Markets have drifted a little this week as investors await the outcome of what Tomas Pueyo calls the dance of R, so in other words: how the reopening steps taken by society affect the virus. Does the virus win and will society have to lock down again or do countries around the world successfully navigate the labyrinth of opening up and find a clean way out?
We do not know yet – indeed nobody knows – so we will pause that debate for now and discuss one of the longer-term things that we are watching: US profit margins. Why are they so high compared to the rest of the world? This question has obvious implications for asset allocation. If margins stay high then it is likely that the US stock market will continue to outperform. However, if US margins come under pressure compared to non-US margins then it is likely that the US stock market could be in for a period of underperformance compared to the rest of the world.
This week we attended a virtual Lecture at the London School of Economics on this very topic. The title of the lecture was “The Great Reversal”. Thomas Philippon, currently a professor of finance at the Stern School of Business in New York, gave the lecture and he has just written a book of the same name so has studied this issue in detail.
He listed a fascinating oddity of the world in which we live, where so many things are more expensive in the US than, for instance, in Europe. Just one example he gave was the price of a mobile phone calling plan, which is twice as high in the US as in Europe. If this were an isolated event one could disregard it but he has found several examples across a range of industries and believes that this is due to less competition in the US than say in Europe.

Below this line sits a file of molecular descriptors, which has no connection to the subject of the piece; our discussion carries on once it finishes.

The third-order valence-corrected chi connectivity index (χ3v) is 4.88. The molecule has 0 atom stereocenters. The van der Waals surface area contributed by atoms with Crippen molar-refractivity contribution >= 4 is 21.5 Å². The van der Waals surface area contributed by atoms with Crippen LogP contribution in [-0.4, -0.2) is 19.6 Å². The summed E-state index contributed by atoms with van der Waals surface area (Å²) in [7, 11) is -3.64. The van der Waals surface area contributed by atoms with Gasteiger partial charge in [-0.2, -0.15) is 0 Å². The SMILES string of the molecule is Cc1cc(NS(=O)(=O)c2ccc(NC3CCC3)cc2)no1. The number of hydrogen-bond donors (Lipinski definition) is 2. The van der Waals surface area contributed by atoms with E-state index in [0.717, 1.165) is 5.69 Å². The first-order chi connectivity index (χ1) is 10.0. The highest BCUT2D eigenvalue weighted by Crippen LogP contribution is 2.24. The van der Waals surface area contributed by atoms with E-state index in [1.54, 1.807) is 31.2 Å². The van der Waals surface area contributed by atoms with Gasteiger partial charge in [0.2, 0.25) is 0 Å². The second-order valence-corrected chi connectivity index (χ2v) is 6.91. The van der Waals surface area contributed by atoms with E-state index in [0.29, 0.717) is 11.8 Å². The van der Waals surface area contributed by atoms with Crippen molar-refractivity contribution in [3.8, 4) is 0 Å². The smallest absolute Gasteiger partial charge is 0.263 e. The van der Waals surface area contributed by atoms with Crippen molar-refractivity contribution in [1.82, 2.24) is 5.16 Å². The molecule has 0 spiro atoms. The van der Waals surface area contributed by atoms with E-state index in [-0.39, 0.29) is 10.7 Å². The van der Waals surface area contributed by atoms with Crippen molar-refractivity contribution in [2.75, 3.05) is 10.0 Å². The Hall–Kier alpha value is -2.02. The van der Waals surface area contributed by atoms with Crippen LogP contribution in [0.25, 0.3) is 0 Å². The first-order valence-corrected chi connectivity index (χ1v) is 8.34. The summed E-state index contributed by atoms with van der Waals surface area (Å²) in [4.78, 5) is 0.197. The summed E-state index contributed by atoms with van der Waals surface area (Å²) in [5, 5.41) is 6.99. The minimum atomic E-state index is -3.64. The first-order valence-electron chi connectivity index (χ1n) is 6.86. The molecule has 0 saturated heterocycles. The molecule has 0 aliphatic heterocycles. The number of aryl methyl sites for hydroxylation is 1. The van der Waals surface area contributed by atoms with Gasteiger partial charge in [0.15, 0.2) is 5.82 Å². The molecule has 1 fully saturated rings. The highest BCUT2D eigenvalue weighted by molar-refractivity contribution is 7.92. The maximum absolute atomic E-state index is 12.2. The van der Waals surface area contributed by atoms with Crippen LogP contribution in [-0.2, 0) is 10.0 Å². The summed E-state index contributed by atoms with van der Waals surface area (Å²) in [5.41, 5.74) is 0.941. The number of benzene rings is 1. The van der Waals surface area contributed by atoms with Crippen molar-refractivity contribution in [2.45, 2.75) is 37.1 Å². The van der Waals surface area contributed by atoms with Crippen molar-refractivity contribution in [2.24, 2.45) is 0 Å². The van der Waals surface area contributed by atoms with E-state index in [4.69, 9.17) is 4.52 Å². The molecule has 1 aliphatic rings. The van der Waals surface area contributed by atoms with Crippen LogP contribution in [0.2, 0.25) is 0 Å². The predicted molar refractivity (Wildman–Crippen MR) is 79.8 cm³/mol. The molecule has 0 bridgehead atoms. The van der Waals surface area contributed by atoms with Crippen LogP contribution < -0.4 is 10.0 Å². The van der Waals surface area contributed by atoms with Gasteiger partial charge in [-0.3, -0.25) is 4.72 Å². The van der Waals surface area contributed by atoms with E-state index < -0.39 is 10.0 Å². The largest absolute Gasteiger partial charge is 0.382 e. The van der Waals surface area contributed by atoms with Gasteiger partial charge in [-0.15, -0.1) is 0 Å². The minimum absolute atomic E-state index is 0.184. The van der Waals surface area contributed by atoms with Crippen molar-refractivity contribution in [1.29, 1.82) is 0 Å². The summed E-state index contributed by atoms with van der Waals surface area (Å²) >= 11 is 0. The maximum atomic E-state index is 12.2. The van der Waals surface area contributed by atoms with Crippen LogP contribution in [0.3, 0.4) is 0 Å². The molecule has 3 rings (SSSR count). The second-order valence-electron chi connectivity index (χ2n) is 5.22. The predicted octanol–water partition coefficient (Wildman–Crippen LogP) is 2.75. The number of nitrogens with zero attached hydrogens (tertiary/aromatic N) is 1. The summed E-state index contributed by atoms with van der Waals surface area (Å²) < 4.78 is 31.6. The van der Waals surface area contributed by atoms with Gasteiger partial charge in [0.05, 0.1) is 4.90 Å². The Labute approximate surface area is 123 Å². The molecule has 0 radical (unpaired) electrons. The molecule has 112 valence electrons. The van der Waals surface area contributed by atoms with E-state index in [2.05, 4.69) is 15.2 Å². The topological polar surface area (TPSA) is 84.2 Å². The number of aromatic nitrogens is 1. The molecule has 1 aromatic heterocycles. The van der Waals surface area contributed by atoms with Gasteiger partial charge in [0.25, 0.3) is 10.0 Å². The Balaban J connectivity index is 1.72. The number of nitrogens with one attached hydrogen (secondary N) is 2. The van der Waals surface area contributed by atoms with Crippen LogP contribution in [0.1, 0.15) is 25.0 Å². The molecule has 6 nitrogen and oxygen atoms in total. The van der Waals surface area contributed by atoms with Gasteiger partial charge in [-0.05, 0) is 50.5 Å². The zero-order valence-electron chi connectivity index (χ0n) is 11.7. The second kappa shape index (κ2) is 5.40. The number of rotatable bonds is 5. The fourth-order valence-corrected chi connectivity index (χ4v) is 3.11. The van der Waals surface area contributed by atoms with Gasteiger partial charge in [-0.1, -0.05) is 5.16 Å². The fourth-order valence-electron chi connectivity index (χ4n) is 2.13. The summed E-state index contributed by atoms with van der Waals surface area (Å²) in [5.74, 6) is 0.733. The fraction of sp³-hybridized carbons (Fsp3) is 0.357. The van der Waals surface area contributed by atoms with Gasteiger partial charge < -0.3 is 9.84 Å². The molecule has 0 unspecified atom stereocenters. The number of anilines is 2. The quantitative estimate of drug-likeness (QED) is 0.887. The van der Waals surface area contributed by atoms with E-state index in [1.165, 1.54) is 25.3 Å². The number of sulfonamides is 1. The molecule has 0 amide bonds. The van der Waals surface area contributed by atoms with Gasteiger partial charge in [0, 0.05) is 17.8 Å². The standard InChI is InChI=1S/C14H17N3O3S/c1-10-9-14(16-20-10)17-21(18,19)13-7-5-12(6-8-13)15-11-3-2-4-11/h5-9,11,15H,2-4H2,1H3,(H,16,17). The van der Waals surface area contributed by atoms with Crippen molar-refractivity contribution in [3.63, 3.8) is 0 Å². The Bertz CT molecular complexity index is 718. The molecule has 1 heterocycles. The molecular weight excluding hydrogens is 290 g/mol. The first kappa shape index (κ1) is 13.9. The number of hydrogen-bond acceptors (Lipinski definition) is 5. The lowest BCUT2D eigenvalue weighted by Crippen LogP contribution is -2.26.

This is a massive reversal compared to thirty years ago but his analysis shows that the European Union has been very successful at introducing more competition into European economies whereas lobbyists have been very good at lobbying for big business in the US economy.
So, if this is one of the reasons for high profit margins in the US investors should look at what the presidential candidates are saying on this topic and we will be following this closely in the coming months. On balance, Biden is likely to be less friendly to big business than Trump.
With respect to next week, we will be watching any news on China GDP growth targets like a hawk. These data points are scheduled to be announced at the end of the week.
Only this morning industrial production data coming out of China was well ahead of expectations and this has lifted markets as the weekend approaches.